In case you are new to all of this, and perhaps reading about autism for a friend or loved one, let’s begin with the basics. Generally, the symptoms of autism refer to a difficulty processing emotions and a heightened sensitivity to external stimuli.

Autism is defined as the autism spectrum disorder, or ASD, because the symptoms range in severity from profound disabilities like lack of speech; uncontrollable body movement such as spinning, or head banging; to milder forms like Asperger’s syndrome.

Asperger’s Syndrome is also known as high functioning autism. Those with Asperger’s syndrome commonly have an obsessive interest, high intellectual ability, but lower social awareness. The child may seemingly have a lack of emotion or an inability to love. They do feel emotions and, in fact, are often quite sensitive, but they have an impaired ability to communicate their feelings. Any way you look at it, it is simply a difference in the way the brain is wired.

In 2013, after almost two decades, the American Psychiatric Association decided that the term Asperger’s is to be removed from the psychiatrists’ Diagnostic and Statistical Manual (DSM) of Mental Disorders. The DSM is regarded as one of the most influential references for the psychiatric profession around the world. The term “Asperger’s disorder” will not appear in the DSM-5, the latest revision of the manual. Instead, everyone with symptoms of autism, at any level, will now be put under the newly added umbrella term “autism spectrum disorder.” The “spectrum” is quite broad. Each child has his or her own unique symptoms from very severe to very mild. Dropping the term “Asperger’s” was quite ill received, especially by moms.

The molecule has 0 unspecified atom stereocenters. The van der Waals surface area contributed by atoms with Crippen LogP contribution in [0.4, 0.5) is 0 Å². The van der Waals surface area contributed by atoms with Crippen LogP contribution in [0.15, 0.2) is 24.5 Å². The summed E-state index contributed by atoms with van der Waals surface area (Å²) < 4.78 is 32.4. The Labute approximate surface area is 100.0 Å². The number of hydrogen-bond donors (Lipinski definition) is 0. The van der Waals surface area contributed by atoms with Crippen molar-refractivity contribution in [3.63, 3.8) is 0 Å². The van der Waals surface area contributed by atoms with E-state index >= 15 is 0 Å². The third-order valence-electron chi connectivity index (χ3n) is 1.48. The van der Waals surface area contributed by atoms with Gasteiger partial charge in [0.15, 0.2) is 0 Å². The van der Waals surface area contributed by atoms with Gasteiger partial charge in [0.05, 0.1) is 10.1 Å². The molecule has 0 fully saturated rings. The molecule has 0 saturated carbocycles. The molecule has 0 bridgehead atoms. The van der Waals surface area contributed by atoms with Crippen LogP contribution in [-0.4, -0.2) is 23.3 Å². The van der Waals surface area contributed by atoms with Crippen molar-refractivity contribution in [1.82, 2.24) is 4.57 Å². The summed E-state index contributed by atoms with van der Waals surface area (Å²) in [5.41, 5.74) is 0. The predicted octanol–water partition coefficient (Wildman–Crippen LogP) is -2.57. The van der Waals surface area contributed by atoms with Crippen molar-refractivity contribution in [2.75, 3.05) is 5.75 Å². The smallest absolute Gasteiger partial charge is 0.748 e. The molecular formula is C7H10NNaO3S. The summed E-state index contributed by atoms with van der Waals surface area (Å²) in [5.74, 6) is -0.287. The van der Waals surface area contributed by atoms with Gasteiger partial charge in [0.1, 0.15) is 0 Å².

The real problem is in its current epidemic-like rise in numbers. In 2000, the CDC established an Autism and Developmental Disabilities Monitoring program (ADDM). In 2002, one in every 150 children was diagnosed with autism. In 2006 the number rose to one in 110. By 2008, the CDC released the current number: one in every 88 children was now diagnosed on the Autism Spectrum. From 2002 to 2008, the number rose 78%! Currently, in 2014, the most recent number released by the CDC is one in 68. An estimate has been made of one in two by 2025!

Symptoms are most often seen after the age of 3. The earliest known diagnosis is 18 months. It can be hard to tell prior to this age. It is four and a half times more prevalent in boys than in girls. One in 42 boys is diagnosed with an Autism Spectrum Disorder verses one in every 189 girls.

Some children that are diagnosed on the Autism Spectrum are properly treated and no longer exhibit symptoms. This website and my book, Naturally Recovering Autism: The Complete Step-By-Step Resource Handbook for Parents helps you take a look at what’s going on and what can be done to reduce or remove the symptoms, naturally.

Join our Free Autism Recovery WorkshopThe 4 Stages to Naturally Recover from the Symptoms of Autism. Stage 1: Healing the gut, Stage 2: Natural heavy metal detoxification, Stage 3: Clearing the Co-infections, Stage 4: Brain support and repair.  Reserve your online seat here.

Help your child get the optimum results in Karen’s step-by-step online program, The Autism Moms Mentor, working to improve the biological health aspects for better focus and concentration, improved sleep, calmer moods, and a lot more. Already in over 35 countries, this program offers you the natural resources I used to recover my own son. It is unique in that it walks you through not only gut healing and detoxification, but also the co-infections often left out of a recovery program. It also includes additional components such as muscle testing and emotional clearing to empower you to get the best possible outcome with support from a mom who has done it!

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